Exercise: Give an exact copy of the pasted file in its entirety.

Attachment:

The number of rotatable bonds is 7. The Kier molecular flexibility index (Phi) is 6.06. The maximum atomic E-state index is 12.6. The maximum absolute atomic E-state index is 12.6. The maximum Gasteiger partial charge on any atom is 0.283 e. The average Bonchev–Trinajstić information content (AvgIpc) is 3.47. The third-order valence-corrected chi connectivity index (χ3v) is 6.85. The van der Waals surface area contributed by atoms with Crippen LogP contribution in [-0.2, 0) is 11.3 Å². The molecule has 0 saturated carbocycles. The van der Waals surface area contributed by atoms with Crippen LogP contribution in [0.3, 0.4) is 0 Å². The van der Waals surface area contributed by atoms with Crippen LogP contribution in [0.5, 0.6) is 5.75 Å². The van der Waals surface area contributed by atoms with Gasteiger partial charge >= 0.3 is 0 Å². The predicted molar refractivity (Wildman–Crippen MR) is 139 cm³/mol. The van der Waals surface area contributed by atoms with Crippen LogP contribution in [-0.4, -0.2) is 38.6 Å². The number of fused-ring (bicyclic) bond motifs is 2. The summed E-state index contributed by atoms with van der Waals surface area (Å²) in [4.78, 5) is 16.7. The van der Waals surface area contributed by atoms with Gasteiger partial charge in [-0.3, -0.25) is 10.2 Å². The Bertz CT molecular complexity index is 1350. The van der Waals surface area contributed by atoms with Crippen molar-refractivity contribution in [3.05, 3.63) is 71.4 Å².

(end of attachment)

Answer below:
The number of rotatable bonds is 7. The Kier molecular flexibility index (Phi) is 6.06. The maximum atomic E-state index is 12.6. The maximum absolute atomic E-state index is 12.6. The maximum Gasteiger partial charge on any atom is 0.283 e. The average Bonchev–Trinajstić information content (AvgIpc) is 3.47. The third-order valence-corrected chi connectivity index (χ3v) is 6.85. The van der Waals surface area contributed by atoms with Crippen LogP contribution in [-0.2, 0) is 11.3 Å². The molecule has 0 saturated carbocycles. The van der Waals surface area contributed by atoms with Crippen LogP contribution in [0.3, 0.4) is 0 Å². The van der Waals surface area contributed by atoms with Crippen LogP contribution in [0.5, 0.6) is 5.75 Å². The van der Waals surface area contributed by atoms with Gasteiger partial charge >= 0.3 is 0 Å². The predicted molar refractivity (Wildman–Crippen MR) is 139 cm³/mol. The van der Waals surface area contributed by atoms with Crippen LogP contribution in [-0.4, -0.2) is 38.6 Å². The number of fused-ring (bicyclic) bond motifs is 2. The summed E-state index contributed by atoms with van der Waals surface area (Å²) in [4.78, 5) is 16.7. The van der Waals surface area contributed by atoms with Gasteiger partial charge in [-0.3, -0.25) is 10.2 Å². The Bertz CT molecular complexity index is 1350. The van der Waals surface area contributed by atoms with Crippen molar-refractivity contribution in [3.05, 3.63) is 71.4 Å².